Fellow writers, what tips and tools do you recommend for juggling the different aspects of your writing lives and how have you managed your time to fit everything in?

27 thoughts on “The Bee in My Bonnet”

  1. Good luck! Six years into the freelancing / trying-to-write-my-own-book thing and I’m still struggling with my schedule. I think the problem is I need 20 hour days. Or less sleep. But my body won’t let me do the latter.

    1. Heather – I so hear you. As much as I don’t miss the structure and constraints of an office job, there’s something to be said for NOT having flexibility! I need to be more disciplined and I do not work well if I don’t sleep well…Good luck with your own writing endeavors – I hope to hear about your completed novel one day!

  2. Good luck! My balance tilts and crashes every few days. For me, when I’m working on a book, I need to concentrate on that about three hours a day or I can’t keep the momentum going. I can’t work on books and short stories at the same time (though I have friends who can bounce back and forth between projects), so I let myself write a predetermined–in my head–amount of scenes or chapters, then I can take a break to write a short story (and I dole out how many days I can use for that) before going back to the book. But everyone’s different. Hope you find your groove.

    1. Thanks so much, Judith. I can relate to the image of tilting and crashing – and like you, I prefer to focus on one project before turning to another, but I don’t always succeed. Good luck with your writing!

  3. I think the problem is that unless you’re like the writer friends of mine who do one book (or more) a year per contract, you cannot have a regular life with regular income and regular work schedules. I’ve had years where I was reviewing for half a dozen newspapers and magazines and doing radio and trying to publish books, and then years with no review work and years working on three books. Most writers’ lives change radically from year to year unless they have a regular publisher and do a series. Now that I’ve been invited to teach as a guest at Michigan State University and can share everything I’ve learned in the past few decades, my writing schedule (hah!) has changed once again. I embrace the change. Life is impermanence. Writers plans and the Muses laugh…… That’s why I love blogging for The Huffington Post or my own blog. I can work that in wherever, like the other night when a skunk must have gotten a cat at 4AM somewhere in our neighborhood and the stench and screeching were unbelievable…..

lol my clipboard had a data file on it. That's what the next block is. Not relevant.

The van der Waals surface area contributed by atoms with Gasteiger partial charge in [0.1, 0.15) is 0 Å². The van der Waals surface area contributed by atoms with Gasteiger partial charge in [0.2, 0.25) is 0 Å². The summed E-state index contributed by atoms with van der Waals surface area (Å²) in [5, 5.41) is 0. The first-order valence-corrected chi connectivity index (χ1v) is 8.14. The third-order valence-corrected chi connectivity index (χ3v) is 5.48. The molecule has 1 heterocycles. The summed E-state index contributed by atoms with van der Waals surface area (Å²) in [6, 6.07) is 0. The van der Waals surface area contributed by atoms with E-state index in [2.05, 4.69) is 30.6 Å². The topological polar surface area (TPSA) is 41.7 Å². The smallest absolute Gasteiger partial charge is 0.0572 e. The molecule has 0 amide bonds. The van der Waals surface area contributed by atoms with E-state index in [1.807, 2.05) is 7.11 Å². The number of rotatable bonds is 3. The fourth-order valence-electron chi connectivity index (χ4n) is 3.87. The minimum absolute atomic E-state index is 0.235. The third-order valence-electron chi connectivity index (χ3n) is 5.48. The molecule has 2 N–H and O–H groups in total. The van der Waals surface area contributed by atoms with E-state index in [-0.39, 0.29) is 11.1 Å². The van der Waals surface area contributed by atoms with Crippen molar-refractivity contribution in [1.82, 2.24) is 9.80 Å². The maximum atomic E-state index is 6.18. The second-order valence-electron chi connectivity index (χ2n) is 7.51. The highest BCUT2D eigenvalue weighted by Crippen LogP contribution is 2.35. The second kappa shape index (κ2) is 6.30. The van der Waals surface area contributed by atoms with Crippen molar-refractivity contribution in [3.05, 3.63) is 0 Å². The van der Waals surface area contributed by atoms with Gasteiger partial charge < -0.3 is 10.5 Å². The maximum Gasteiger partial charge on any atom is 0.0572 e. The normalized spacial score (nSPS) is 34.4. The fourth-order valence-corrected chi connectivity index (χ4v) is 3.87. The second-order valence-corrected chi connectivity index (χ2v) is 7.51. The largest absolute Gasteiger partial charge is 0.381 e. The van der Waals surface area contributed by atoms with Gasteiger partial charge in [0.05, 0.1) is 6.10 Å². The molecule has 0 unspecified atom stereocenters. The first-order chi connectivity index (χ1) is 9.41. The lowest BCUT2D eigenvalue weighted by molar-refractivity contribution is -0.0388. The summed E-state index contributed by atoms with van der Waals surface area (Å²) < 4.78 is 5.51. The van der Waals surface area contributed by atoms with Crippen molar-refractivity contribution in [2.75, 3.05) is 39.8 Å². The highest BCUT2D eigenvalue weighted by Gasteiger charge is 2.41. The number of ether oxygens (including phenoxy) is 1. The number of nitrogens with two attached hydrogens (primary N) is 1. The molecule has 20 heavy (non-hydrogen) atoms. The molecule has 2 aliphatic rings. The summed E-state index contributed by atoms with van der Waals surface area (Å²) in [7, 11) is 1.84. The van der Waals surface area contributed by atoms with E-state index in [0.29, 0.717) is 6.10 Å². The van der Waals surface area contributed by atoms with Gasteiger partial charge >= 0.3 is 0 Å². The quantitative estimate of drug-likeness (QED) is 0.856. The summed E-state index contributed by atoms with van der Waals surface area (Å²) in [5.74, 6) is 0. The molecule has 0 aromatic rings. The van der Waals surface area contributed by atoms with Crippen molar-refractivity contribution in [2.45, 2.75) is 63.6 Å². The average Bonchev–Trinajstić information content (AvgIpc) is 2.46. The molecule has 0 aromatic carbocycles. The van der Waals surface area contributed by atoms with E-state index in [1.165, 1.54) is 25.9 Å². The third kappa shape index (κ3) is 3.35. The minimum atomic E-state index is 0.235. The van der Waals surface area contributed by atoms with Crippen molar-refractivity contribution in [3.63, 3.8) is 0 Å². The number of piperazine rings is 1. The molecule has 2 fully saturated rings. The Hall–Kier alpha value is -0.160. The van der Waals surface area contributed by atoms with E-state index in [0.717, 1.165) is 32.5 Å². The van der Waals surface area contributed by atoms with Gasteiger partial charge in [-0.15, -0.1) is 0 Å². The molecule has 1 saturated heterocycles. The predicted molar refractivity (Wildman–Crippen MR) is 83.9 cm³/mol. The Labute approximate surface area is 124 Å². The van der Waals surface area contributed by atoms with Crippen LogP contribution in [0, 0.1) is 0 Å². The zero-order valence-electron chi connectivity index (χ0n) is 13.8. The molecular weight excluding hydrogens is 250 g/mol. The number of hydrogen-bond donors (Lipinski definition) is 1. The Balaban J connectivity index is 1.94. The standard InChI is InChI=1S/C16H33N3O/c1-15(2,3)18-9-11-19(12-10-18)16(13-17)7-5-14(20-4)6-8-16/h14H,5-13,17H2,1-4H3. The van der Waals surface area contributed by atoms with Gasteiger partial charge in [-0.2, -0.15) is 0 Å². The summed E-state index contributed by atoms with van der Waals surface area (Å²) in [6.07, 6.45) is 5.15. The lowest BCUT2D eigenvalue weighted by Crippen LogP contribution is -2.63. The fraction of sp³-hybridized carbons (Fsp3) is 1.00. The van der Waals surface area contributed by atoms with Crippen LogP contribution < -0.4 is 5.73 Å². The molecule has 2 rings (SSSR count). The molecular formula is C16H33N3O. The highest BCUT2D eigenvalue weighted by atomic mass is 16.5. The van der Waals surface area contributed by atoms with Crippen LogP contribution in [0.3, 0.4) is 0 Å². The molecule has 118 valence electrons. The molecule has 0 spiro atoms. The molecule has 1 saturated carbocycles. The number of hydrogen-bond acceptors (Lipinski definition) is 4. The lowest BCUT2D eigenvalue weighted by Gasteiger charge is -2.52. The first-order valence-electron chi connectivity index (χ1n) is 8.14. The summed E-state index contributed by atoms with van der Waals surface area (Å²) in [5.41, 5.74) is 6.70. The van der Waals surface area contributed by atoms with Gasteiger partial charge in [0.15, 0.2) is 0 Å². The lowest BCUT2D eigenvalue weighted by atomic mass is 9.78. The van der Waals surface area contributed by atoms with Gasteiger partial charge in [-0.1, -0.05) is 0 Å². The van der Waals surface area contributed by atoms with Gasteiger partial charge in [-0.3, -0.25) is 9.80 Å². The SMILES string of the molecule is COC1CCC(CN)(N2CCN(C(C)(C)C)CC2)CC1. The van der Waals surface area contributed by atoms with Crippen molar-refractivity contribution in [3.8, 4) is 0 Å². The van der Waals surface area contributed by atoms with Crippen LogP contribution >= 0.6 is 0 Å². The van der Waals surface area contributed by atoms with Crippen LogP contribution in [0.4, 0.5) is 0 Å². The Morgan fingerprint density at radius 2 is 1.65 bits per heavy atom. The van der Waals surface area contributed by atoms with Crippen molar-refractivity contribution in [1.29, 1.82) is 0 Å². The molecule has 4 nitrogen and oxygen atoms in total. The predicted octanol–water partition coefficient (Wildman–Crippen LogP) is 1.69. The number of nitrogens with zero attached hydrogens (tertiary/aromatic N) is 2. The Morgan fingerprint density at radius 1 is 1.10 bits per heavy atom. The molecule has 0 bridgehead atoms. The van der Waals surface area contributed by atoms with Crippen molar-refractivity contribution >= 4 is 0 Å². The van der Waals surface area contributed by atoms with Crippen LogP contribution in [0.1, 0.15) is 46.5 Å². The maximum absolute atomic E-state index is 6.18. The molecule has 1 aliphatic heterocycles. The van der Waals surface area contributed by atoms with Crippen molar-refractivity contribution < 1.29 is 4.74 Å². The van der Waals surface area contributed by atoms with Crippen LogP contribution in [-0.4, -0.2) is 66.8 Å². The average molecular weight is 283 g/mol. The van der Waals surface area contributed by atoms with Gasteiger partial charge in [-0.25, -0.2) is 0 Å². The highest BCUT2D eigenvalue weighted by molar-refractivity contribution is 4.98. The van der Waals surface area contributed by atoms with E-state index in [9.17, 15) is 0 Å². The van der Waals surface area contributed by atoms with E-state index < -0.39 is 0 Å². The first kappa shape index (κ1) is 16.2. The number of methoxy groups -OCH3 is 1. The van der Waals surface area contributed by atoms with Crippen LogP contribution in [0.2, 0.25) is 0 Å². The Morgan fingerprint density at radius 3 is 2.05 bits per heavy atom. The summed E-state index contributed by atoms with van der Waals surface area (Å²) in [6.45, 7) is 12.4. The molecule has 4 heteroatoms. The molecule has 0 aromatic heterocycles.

1. I think you’re right, Lev. In addition to getting into a rhythm – which I desperately need for my own sanity – I also need to embrace those opportunities to write that are NOT planned (we had neighborhood skunk visit last night around 11 pm and it was pretty awful – unlike you, it did not inspire me to write, however!). Best of luck w/ the teaching gig – it sounds like fun! What’s the topic of your class?

      1. This semester I’m teaching two fierce social critics who have a strong connection and more in common than people realize: Sinclair Lewis and Edith Wharton. Both have seen their reputations decline drastically since their deaths. I’ve also taught creative writing, Jewish-American Literature, and Crime Fiction. But as for rhythms, you’ll eventually find it or it will find you. I’ve been publishing for 30+ years, and it all came together slowly.

  4. I think we all struggle with this, thanks for putting it out there so we know we’re not alone! You hit the nail on the head too about social media being a time suck! I’ve been working on scheduling that time as well because otherwise it can become neverending!

    1. Hi there – it’s such a time suck, isn’t it? Just today, I had to make a very conscious effort to ignore FB and Twitter in order to get a couple of hours of freelance work in – and had to remind myself about three times to keep away from it. It worked…this time, but constant mental reminders are not a recipe for long-term success! Good luck with your own efforts – I hope you get to where you want to be.